In celebration of Colombia’s independence from Spain 202 years ago, Seth and I lunched at Restaurante Las Margaritas. The oldest restaurant in Bogotá, Las Margaritas opened its doors in 1902 and has been in constant operation ever since. Seth had read about it in the New York Times while we were still living in Texas, and we noticed its modest exterior shortly after moving into our apartment in Chapinero. Unfortunately, we just hadn’t made the effort to visit. After tasting their traditional offerings, however, we instantly regretted waiting so long!
Upon entering the bright, skylit central space, Seth and I selected an open table near the front of the kitchen. Para tomar, we ordered masato—a cold, fermented rice drink with generous amounts of cloves and cinnamon—and salpicón—a nonalcoholic sangria-like drink with a guayaba pera base and small chunks of tropical fruit. We also ordered a couple of their famous empanaditas (little empanadas), which were served in a wicker basket with slices of lime. Super ricas!
For our main courses, we shared the Lengua con Salsa Las Margaritas (cow tongue with house sauce) and the Sobrebarriga (flank steak, also with house sauce). Each plate was served with a small salad—a unique amalgamation of shredded lettuce and carrots, diced red pepper and green beans, sliced strawberries, and a few peas—in addition to two medium-sized boiled potatoes, a perfectly formed half-cup portion of rice, and an uchuva garnish. I had never eaten cow tongue outside of a South Texas taco, but I was delighted by its smooth texture and mild taste. The sauce was a pureed gravy of onions, garlic, thyme, bay leaves, cumin, corn flour, annatto, beer, salt, lime, capers, and aji. Meanwhile, the flank steak was perfectly cooked. The simplicity of both dishes reminded me of some of the more popular German fare that I like to eat in Texas, specifically Jägerschnitzel. Meat, gravy, and potatoes: that’s all a good ‘merican really needs.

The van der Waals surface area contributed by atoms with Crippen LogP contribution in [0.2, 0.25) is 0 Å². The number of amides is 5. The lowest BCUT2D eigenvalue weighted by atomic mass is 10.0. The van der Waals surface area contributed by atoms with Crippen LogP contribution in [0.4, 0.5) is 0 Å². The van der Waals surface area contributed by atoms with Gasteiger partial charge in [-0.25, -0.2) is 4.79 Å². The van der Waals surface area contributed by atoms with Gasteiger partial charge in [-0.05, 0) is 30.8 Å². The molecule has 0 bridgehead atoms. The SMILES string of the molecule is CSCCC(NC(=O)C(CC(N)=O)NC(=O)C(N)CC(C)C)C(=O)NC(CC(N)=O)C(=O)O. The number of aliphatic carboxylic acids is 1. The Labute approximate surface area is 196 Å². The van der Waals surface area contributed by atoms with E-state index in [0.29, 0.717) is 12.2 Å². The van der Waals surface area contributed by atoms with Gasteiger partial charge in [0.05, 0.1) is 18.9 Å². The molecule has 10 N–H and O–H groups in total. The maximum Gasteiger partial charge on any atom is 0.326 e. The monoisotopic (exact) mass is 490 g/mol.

Just as we began pouring over the dessert menu, a waiter approached our table and asked us if we spoke any English. We told him that we did, and he responded by summoning the restaurant owner to our table. Julio studied industrial engineering at UT Arlington in the early 1970s, so he spoke very good English. He seemed thrilled to learn that we were not only native Texans but also his new neighbors. He put in an order for a single serving of postre de las natas (milk-skin dessert, similar in texture and taste to rice pudding) before fleeing to his office to retrieve his Texas memorabilia. He proudly showed us his flag stand, which displayed the fabrics of Colombia and Texas side by side, along with his gorgeous deer-skin cowboy hat. He told us he paid a hundred dollars for the latter as a young man, and upon one of his more recent trips to the States, was sad to learn that “they don’t make ’em like that anymore.” After we finished our dessert, he brought us two complimentary aguas aromáticas (hot waters prepared with papayuela) and sat down for a chat. He told us about his drunken college exploits, his epic road trips across Texas, and his deep appreciation for the lazy Southern drawl. He was an especially jolly and joyful person, and his face lit up with every story he recounted. Before Seth and I left the restaurant, Julio gave us his business card with his cell phone number. He asked that we call him before stopping by next time so that he could bring his three UT Arlington yearbooks. “Y’all come back now,” he waved, and sent us on our way.
[Restaurante Las Margaritas: Calle 62 # 7-77, Bogotá-Colombia]
[photo courtesy of Senderos y Memoria]